Darling Harbour is in full swing: live music ripples across the water; people hustle in and out of harbourside dining spots. But we are tucking into a platter of fresh seafood from Nick's Seafood Restaurant – on a private table floating just off the Darling Harbour Marina.
I am road-testing (sea-testing?) a noob in the sharing economy: Flotespace. On paper this start-up, founded by Hugh Treseder, sounds like the Airbnb of boats, but it is more than that. You can hire boats on Airbnb, and other sites, but you may arrive to find yourself out on a swing mooring (buoys secured loosely in the water) in the dark. With Flotespace you will be moored to a marina, you will meet the owner and you will have the full support of the Australian Maritime Safety Authority, with whom Flotespace works closely.
My abode for the evening is the Akira, a petite but well-appointed luxury motorboat that is a study in tailored timber. The boat has two double cabins, a galley, toilet and shower, plus plenty of room to hang out above deck with a dining table and lounges decked out with blue-striped cushions. Most importantly I have a fridge stocked with beer as I am playing host to some old school friends, and pretending that I own a boat (none of them believe it for a second). But having access to a boat for the night does bring with it some pleasant surprises.
We feel part of the Darling Harbour buzz but also removed from it – it's like driving your home down to the harbour to soak in the view in comfort and avoid the crowds.
My friends filter down as the sun sets and over a few beers, we spend the evening with one foot in the present and one in the past. When hunger takes over and the beers run low, we are forced to contemplate heading out into the crowds to find some sustenance.
But the maritime gods are with us and we see three crisply suited waiters heading down to the marina bearing silver platters. Sadly they are not for us – they are for a super yacht that sweeps into the berth next to us, collects the platters and departs. We watch the wait staff return to Nick's Seafood Restaurant, and a quick phone search reveals the Darling Harbour diner has a special "Seafood & Marina Menu" available for delivery. We order a fish platter, riesling and some beers and before long the silver platters are back, and this time they're ours. Best. Room service. Ever.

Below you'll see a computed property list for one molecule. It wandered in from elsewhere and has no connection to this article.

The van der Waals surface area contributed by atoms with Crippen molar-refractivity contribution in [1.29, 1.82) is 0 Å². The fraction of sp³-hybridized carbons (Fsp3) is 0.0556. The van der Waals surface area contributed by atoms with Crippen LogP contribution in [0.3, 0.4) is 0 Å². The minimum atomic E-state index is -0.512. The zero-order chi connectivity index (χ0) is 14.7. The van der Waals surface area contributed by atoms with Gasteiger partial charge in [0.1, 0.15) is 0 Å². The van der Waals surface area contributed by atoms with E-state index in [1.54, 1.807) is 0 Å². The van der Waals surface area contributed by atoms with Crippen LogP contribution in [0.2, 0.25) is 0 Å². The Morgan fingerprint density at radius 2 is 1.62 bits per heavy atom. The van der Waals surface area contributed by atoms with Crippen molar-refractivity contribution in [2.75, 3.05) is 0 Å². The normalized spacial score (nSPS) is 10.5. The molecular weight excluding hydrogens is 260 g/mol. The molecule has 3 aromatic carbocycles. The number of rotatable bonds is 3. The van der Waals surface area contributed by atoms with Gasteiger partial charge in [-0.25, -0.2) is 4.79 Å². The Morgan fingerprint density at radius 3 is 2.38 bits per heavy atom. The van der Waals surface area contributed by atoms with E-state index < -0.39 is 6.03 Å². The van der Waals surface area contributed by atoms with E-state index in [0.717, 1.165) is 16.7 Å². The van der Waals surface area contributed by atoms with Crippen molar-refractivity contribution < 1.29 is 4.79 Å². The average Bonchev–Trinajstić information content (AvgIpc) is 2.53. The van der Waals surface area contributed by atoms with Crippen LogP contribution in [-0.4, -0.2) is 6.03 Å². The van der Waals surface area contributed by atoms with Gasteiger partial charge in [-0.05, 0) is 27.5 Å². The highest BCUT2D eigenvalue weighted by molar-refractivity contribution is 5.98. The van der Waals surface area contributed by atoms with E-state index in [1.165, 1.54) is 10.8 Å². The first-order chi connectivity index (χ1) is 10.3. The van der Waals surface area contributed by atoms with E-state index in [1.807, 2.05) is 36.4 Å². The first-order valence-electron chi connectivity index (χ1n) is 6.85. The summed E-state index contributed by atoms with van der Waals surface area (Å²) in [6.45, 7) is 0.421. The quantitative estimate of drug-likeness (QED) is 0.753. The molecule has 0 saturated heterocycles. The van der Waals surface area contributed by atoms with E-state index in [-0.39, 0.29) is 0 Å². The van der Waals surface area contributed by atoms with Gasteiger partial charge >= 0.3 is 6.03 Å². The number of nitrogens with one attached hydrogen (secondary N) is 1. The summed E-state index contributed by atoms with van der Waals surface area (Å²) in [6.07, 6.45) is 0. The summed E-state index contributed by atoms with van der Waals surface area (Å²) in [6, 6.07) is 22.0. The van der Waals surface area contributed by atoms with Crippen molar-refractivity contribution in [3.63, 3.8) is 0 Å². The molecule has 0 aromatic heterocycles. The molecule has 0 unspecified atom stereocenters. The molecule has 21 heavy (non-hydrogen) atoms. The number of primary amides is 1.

After dinner my friends depart, and I climb into my cabin and drift off to sleep with the city sounds and lapping waters of the harbour for company.
In the morning Akira's owner Robert Greenhalgh arrives to claim back his boat. He says Flotespace "offers a unique opportunity for a boat owner to capitalise on their investment in a similar way to Airbnb". Greenhalgh also runs a charter business, My Sydney Charter, and the awareness of overnight stays on Akira helps that initiative, too.
Not being very nautical I was dubious about the benefits of a night afloat but I'm a convert; it was a unique stay and a chance to see Sydney Harbour differently.
And as Greenhalgh heads off under the Darling Harbour bridge I am a little sad to be a landlubber once again.
Costs vary from boat to boat, but you can pick up a night on the water for about the same as a hotel room. You can even hire the boats for the day (with a skipper) and take a day tour or enjoy a secluded harbourside picnic. See flotespace.com
Paul Chai was a guest of Flotespace